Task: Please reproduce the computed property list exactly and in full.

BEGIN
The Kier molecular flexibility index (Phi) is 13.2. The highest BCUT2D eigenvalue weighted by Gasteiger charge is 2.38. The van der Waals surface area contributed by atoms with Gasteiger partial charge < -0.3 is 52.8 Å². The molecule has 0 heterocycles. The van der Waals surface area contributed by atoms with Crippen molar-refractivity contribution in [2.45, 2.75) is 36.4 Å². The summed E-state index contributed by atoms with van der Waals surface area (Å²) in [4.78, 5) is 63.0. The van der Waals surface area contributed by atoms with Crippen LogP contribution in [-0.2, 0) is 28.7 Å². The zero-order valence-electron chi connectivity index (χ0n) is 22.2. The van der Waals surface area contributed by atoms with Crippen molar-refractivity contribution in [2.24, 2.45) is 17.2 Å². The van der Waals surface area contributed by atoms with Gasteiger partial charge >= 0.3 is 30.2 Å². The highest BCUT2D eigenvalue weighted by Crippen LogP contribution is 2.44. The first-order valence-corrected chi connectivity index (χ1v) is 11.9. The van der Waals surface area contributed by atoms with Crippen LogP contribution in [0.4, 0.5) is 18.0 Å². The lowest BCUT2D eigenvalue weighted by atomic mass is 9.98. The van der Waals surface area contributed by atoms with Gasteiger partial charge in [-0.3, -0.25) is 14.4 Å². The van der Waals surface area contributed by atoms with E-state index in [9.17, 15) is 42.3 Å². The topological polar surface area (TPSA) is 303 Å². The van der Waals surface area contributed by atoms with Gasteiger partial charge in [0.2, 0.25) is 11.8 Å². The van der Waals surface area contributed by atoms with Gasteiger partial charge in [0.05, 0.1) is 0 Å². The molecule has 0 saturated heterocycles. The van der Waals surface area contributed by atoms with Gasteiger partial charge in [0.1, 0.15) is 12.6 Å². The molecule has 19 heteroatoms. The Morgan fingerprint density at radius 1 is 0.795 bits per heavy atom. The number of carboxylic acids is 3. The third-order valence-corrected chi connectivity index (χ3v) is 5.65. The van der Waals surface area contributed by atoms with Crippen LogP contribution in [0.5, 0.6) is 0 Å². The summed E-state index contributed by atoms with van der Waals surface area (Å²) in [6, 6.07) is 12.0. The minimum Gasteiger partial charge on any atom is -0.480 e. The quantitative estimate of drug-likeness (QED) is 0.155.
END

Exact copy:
The Kier molecular flexibility index (Phi) is 13.2. The highest BCUT2D eigenvalue weighted by Gasteiger charge is 2.38. The van der Waals surface area contributed by atoms with Gasteiger partial charge < -0.3 is 52.8 Å². The molecule has 0 heterocycles. The van der Waals surface area contributed by atoms with Crippen molar-refractivity contribution in [2.45, 2.75) is 36.4 Å². The summed E-state index contributed by atoms with van der Waals surface area (Å²) in [4.78, 5) is 63.0. The van der Waals surface area contributed by atoms with Crippen LogP contribution in [-0.2, 0) is 28.7 Å². The zero-order valence-electron chi connectivity index (χ0n) is 22.2. The van der Waals surface area contributed by atoms with Crippen molar-refractivity contribution in [2.24, 2.45) is 17.2 Å². The van der Waals surface area contributed by atoms with Gasteiger partial charge >= 0.3 is 30.2 Å². The highest BCUT2D eigenvalue weighted by Crippen LogP contribution is 2.44. The first-order valence-corrected chi connectivity index (χ1v) is 11.9. The van der Waals surface area contributed by atoms with Crippen LogP contribution in [0.4, 0.5) is 18.0 Å². The lowest BCUT2D eigenvalue weighted by atomic mass is 9.98. The van der Waals surface area contributed by atoms with Gasteiger partial charge in [-0.3, -0.25) is 14.4 Å². The van der Waals surface area contributed by atoms with E-state index in [9.17, 15) is 42.3 Å². The topological polar surface area (TPSA) is 303 Å². The van der Waals surface area contributed by atoms with Gasteiger partial charge in [0.2, 0.25) is 11.8 Å². The van der Waals surface area contributed by atoms with Gasteiger partial charge in [0.05, 0.1) is 0 Å². The molecule has 0 saturated heterocycles. The van der Waals surface area contributed by atoms with Gasteiger partial charge in [0.1, 0.15) is 12.6 Å². The molecule has 19 heteroatoms. The Morgan fingerprint density at radius 1 is 0.795 bits per heavy atom. The number of carboxylic acids is 3. The third-order valence-corrected chi connectivity index (χ3v) is 5.65. The van der Waals surface area contributed by atoms with Crippen LogP contribution in [0.5, 0.6) is 0 Å². The summed E-state index contributed by atoms with van der Waals surface area (Å²) in [6, 6.07) is 12.0. The minimum Gasteiger partial charge on any atom is -0.480 e. The quantitative estimate of drug-likeness (QED) is 0.155.